In this section you can read about ethical issues surrounding pharmacogenetics.
2. Exclusion from research
3. Accessibility to treatment
4. Ethnic profiling
5. Protection of children
6. Other links on ethical issues in pharmacogenetics
As with any medical intervention, breaching confidentiality with respect to pharmacogenetic test results could lead to discrimination by third parties, such as insurance providers and employers.
Moreover, pharmacogenetic research requires large genetic databases, which could be vulnerable to breaches of confidentiality. In several countries, it is necessary to store samples in a coded form to obtain approval for clinical trials and market placement.
One concern around pharmacogenetics is orphan disease groups. An orphan disease group is a minority group in which patients have a genetic profile that is different from the majority of the population. These individuals could be excluded from research developing treatments that would be only be effective for the majority population.
Setting a medication for a small number of patients to market might not generate significant economic returns to pay back research and development. This could work against the development of medications for orphan disease groups. This problem is not unique to pharmacogenetics, but the issue is relevant to pharmacogenetics.
Another concern is the impact of expensive pharmacogenetic treatments on universal health care coverage programmes. There is concern that the elevated sales price of pharmacogenetic medications may occur.
Pharmacogenetics raises questions concerning the link between response to treatments, genetics and ethnicity. Ethnic differences are sometimes important with regard to response to drugs. Anti-hypertensive agents, for example, have different efficacy rates in different ethnic groups. For example, African-Americans respond better to diuretics than to beta blockers if monotherapy is given. In 2005, a medication for cardiac weakness in these African-American males was approved in the United States. The concern is whether this is scientifically valid or whether it constitutes unjust discrimination against other ethnic groups.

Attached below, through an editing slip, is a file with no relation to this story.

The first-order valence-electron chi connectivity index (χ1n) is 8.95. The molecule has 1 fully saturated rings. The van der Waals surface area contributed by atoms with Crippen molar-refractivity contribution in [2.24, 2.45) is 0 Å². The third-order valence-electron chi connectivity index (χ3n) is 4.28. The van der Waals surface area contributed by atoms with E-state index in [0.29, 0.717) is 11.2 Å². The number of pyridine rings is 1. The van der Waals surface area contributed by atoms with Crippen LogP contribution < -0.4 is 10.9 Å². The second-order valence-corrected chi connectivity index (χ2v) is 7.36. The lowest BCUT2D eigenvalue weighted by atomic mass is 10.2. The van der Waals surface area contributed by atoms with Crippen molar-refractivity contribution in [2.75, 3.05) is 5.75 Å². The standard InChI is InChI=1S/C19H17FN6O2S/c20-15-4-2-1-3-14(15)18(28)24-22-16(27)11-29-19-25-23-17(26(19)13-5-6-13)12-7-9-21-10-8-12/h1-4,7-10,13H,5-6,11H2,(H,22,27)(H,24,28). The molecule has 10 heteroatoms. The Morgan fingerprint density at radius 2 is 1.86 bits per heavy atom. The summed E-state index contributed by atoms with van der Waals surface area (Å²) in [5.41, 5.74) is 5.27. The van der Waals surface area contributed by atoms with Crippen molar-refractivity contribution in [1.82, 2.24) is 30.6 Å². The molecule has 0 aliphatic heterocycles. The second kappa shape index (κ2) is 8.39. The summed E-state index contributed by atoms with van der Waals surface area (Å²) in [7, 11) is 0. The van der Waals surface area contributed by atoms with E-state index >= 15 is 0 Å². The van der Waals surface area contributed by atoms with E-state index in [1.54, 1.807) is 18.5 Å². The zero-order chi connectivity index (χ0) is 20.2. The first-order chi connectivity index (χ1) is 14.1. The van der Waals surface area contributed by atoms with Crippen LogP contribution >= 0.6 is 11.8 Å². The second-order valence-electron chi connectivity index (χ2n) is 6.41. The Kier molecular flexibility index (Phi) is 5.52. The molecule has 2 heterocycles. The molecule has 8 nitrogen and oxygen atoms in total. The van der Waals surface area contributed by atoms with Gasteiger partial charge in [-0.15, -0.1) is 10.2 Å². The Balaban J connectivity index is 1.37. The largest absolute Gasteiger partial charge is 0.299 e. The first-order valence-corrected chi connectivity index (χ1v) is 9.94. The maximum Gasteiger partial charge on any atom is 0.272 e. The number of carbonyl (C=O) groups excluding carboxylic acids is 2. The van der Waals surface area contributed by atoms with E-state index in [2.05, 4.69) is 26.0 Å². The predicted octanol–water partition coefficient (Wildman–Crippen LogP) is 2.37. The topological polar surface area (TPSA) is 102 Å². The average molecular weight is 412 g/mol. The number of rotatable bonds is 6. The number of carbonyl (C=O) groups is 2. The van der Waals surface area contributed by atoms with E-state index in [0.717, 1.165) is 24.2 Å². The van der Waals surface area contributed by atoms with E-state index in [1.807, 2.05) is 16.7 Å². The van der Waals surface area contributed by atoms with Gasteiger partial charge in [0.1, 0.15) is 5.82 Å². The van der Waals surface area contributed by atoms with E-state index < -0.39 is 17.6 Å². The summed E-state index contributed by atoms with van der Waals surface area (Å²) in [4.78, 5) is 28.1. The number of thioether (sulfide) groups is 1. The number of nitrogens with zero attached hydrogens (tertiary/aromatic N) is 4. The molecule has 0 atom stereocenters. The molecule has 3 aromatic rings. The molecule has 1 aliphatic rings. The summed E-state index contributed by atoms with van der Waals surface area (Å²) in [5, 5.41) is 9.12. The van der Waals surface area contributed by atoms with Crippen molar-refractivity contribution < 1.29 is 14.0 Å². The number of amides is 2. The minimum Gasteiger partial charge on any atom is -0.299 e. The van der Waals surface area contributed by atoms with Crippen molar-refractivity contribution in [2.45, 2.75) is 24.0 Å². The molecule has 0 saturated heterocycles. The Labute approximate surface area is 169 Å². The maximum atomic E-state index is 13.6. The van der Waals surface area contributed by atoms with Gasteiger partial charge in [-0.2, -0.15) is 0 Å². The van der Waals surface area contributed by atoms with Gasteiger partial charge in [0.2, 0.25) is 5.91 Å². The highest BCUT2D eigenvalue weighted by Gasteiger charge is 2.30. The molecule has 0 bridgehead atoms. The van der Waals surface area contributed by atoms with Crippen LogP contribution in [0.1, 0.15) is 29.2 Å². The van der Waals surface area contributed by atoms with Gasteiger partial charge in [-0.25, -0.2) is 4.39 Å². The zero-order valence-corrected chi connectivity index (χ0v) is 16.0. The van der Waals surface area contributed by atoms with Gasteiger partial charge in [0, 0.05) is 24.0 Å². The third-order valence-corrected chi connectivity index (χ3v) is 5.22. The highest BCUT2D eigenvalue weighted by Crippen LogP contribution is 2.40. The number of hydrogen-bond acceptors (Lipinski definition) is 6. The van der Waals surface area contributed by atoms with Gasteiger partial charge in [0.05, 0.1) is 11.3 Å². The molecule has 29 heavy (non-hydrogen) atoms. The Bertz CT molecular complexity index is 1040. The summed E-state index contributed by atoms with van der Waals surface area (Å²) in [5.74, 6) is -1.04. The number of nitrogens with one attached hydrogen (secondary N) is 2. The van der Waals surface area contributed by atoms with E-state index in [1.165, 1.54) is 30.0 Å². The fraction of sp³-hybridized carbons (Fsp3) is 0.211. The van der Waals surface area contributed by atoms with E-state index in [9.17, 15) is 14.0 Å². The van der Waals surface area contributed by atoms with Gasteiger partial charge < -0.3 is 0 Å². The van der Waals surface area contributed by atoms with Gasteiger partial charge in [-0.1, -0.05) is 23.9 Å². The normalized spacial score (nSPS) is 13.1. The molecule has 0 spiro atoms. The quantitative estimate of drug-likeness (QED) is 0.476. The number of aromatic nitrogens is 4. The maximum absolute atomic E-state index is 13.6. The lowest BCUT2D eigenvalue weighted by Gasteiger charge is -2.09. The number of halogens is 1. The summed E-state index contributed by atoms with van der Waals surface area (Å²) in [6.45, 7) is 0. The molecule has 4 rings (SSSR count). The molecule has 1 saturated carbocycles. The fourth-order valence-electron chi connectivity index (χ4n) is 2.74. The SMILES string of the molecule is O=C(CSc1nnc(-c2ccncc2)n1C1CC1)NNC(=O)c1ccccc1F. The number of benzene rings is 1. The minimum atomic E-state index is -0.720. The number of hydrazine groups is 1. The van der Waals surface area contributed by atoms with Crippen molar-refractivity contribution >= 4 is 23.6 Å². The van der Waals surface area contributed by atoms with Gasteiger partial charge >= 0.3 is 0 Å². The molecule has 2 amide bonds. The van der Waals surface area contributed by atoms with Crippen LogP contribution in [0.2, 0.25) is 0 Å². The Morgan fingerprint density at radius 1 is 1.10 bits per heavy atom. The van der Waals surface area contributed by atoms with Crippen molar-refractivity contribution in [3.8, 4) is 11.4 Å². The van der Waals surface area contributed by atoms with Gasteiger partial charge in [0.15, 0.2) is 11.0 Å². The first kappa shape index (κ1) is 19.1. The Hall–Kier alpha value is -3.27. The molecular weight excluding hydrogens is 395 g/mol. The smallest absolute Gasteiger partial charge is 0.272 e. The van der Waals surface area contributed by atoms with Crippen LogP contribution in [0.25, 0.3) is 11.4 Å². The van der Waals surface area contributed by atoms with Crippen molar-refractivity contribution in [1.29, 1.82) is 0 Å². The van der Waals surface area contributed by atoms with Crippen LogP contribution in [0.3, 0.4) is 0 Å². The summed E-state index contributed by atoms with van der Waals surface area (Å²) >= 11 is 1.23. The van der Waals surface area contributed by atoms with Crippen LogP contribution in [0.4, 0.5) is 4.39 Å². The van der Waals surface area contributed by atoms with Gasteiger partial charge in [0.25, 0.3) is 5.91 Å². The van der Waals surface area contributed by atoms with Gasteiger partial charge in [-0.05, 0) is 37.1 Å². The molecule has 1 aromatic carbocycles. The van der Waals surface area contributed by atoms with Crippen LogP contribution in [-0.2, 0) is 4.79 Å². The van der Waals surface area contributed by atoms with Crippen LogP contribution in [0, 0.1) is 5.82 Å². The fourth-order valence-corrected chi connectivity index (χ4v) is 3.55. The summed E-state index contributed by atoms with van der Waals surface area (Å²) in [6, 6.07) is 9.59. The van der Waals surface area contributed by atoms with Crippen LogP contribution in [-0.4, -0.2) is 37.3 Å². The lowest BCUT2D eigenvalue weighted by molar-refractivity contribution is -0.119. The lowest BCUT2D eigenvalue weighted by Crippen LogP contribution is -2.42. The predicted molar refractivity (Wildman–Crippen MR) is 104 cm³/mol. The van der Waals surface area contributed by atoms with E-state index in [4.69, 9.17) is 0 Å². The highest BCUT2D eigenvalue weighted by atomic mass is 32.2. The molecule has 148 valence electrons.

When pharmacogenetic research involves children, certain ethical issues must be underlined. Parental consent to pharmacogenetic research and children’s assent can be complicated due to the complexity of the information that needs to be transmitted. The complexity of this type of research can make explaining information to children difficult. Ultimately, this could affect their assent to participate in research.
Communicating results to children raises some questions such as: who should receive the results (the child, his/her legal representative, his/her doctor, or someone else?) and in what manner? These questions are particularly important because the information could have an impact on a child’s clinical care.
They could also have an impact on the family. Should the information be provided to the child’s parents? When a child is mature, should the results be communicated to them? This could lead to problems around communication of results because the child may have forgotten that he/she participated in the research or may no longer be a minor.
Pharmacogenetic research in children could lead to the formation of a new orphan disease group. This would occur where pharmaceutical companies fail to develop pharmacogenetic treatments for children because developing these treatments for only a small group would be an economic disincentive. As a result, children would not benefit from the promise of pharmacogenetic developments.
American and European legislation has put provisions in place in the hope of promoting treatment development for children and orphan disease groups.
- Read more on pharmacogenetics on the HumGen website.
- The Nuffield Council on Bioethics has published an extensive report "Pharmacogenetics, ethical issues".
Source: modified from HumGen